Dear Mom, on this Mother’s Day

I will not begin to pretend to know what it’s like to grow another human within my own body, but I can wonder at the majesty of such. What an incredible responsibility to provide protection and nourishment, to sacrifice one’s own comfort day and night for months, then, continuing to protect and nurture these tiny humans till they can adequately care for themselves – and then for some of those to repeat the process. Mothers are indeed the real super heroes of the world, and you are mine.

I imagine that you spent many a moment standing over our cribs when we were young, just watching our chests rise and fall, and listening to us breathe, wondering what we were thinking, wondering what our first words would be, and what kind of people we would become. Now we watch you and wonder the same. What was it like for you to speak to us without knowing how much we understood?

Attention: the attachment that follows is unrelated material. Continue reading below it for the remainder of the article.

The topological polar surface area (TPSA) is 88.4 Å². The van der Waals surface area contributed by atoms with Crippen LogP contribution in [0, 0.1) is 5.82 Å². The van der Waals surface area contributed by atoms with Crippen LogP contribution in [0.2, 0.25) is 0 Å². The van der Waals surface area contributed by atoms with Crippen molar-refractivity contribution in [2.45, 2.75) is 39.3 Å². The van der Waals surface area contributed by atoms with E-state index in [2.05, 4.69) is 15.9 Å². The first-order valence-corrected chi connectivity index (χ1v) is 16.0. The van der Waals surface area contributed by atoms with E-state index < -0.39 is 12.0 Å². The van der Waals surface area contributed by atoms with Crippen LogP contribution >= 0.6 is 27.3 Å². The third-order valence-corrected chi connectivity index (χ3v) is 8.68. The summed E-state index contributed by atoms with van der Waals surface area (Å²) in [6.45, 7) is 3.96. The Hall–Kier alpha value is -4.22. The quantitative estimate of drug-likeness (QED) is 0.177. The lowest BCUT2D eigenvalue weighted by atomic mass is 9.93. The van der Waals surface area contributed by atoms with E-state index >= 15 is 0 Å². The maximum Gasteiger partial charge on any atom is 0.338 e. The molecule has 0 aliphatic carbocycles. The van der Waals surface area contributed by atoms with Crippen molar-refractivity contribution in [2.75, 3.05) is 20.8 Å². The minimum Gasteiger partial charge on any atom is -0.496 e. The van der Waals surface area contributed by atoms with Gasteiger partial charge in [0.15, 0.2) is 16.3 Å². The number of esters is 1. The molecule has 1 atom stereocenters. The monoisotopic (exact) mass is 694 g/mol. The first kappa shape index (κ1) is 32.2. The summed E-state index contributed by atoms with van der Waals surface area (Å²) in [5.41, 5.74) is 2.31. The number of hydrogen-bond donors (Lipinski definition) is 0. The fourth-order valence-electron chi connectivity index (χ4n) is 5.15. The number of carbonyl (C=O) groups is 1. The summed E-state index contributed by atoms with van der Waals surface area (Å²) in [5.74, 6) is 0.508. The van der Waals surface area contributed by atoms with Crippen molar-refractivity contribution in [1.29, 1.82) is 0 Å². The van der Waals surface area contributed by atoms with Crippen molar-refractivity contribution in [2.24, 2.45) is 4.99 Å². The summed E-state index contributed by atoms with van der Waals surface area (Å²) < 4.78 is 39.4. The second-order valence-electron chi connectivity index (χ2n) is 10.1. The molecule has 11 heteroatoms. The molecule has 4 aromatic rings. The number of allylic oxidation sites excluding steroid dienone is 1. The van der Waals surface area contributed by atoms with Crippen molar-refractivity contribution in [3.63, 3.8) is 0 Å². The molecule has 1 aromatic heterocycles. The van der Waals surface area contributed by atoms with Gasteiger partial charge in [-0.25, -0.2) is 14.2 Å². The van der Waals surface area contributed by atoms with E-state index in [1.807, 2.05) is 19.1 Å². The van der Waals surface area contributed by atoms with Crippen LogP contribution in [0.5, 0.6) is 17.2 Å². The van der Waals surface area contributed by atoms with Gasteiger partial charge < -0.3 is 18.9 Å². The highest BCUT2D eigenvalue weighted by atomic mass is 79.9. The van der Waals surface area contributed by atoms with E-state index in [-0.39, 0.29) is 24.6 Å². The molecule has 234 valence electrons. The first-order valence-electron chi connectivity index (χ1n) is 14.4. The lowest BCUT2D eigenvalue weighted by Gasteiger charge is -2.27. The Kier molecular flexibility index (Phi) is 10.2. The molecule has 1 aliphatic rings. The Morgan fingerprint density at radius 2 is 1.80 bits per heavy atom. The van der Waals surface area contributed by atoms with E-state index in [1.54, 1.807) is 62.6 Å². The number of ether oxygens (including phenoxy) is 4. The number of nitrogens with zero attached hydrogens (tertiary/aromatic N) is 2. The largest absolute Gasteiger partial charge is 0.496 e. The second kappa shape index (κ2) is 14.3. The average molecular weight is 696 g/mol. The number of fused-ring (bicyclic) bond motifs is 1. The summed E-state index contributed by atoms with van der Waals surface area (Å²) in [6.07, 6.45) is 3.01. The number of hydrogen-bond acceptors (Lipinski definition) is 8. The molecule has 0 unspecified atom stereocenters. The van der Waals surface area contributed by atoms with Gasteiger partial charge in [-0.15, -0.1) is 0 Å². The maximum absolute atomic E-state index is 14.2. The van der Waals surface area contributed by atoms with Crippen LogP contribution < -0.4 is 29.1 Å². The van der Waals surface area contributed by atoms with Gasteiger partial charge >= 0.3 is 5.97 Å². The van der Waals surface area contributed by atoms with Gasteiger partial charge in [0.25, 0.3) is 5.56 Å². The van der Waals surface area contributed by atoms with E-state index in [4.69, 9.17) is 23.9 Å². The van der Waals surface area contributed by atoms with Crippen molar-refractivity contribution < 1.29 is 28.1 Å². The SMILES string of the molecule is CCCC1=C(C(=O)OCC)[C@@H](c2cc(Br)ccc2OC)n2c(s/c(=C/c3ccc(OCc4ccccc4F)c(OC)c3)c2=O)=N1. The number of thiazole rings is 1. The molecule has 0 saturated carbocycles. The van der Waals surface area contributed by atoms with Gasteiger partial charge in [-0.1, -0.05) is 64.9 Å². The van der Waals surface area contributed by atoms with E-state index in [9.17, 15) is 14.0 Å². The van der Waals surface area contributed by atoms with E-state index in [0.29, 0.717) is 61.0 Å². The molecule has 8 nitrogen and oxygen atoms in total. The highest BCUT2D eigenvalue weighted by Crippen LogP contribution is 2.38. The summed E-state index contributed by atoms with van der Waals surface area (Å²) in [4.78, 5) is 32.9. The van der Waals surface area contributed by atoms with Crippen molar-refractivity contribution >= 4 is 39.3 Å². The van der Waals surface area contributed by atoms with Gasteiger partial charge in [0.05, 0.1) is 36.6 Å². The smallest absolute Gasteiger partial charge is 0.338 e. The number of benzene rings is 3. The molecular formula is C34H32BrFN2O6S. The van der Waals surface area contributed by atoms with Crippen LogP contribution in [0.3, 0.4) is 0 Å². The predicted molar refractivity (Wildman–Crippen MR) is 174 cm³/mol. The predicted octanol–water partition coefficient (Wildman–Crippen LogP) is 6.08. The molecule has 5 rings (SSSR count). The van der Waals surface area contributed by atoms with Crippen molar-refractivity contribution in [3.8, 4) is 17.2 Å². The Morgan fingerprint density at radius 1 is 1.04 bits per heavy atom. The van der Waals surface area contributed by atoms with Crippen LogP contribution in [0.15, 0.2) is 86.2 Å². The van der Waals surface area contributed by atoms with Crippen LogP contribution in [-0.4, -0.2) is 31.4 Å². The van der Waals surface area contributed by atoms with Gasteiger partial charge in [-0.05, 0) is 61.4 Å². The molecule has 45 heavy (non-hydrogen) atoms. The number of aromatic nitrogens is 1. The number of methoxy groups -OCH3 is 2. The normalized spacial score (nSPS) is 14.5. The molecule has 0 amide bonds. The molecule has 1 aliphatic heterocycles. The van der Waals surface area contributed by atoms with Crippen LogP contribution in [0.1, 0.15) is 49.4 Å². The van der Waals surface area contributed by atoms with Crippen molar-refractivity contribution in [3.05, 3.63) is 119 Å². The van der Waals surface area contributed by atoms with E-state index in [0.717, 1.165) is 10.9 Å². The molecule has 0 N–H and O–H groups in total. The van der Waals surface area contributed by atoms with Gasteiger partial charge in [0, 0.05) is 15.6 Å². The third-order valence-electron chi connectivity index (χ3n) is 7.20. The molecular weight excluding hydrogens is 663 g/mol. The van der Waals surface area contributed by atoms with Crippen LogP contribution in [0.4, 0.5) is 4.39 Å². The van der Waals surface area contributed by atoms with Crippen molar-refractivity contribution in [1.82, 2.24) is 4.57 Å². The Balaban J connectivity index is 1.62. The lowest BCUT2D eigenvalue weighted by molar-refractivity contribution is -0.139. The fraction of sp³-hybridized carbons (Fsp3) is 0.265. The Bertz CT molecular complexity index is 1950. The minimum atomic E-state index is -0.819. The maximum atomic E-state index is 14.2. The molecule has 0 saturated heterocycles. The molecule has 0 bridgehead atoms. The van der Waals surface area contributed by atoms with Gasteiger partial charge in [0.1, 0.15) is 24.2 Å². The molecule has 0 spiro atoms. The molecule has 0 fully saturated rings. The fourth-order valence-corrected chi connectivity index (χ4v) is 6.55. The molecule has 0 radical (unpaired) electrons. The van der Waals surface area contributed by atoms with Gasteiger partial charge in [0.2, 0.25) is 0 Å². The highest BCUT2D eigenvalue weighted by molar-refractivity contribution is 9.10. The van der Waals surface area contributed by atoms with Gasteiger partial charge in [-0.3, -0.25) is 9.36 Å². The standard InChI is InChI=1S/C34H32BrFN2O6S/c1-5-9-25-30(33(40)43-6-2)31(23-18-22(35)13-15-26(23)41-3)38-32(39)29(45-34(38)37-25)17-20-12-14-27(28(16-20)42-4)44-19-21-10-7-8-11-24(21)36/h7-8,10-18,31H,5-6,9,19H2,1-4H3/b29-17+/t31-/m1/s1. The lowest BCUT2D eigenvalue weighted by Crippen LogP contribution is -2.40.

As I sit with you today on Mother’s Day, and listen to the sweet sound of your breathing, I recall that most of what is good in me, I got from you. You taught, not only with words, but with actions. You demonstrated selfless service throughout your life. You passed on to me a love of reading by reading to me. You taught me patience through your own long-suffering. You taught me the importance of quality time. You always showed an interest in my life, and took the time to listen. If I grew into a good human, it is because I had a great example to follow.

When I speak to you now, you turn your head and look me in the eyes. I cannot know if you understand my words, but I would swear that you tried to smile at me today – and I do miss that smile.

For now we will watch you breathe, and wonder what you are thinking – and we wonder what your first words will be, and why the world doesn’t have enough people like you.

Happy Mother’s Day, Mom.

Holding On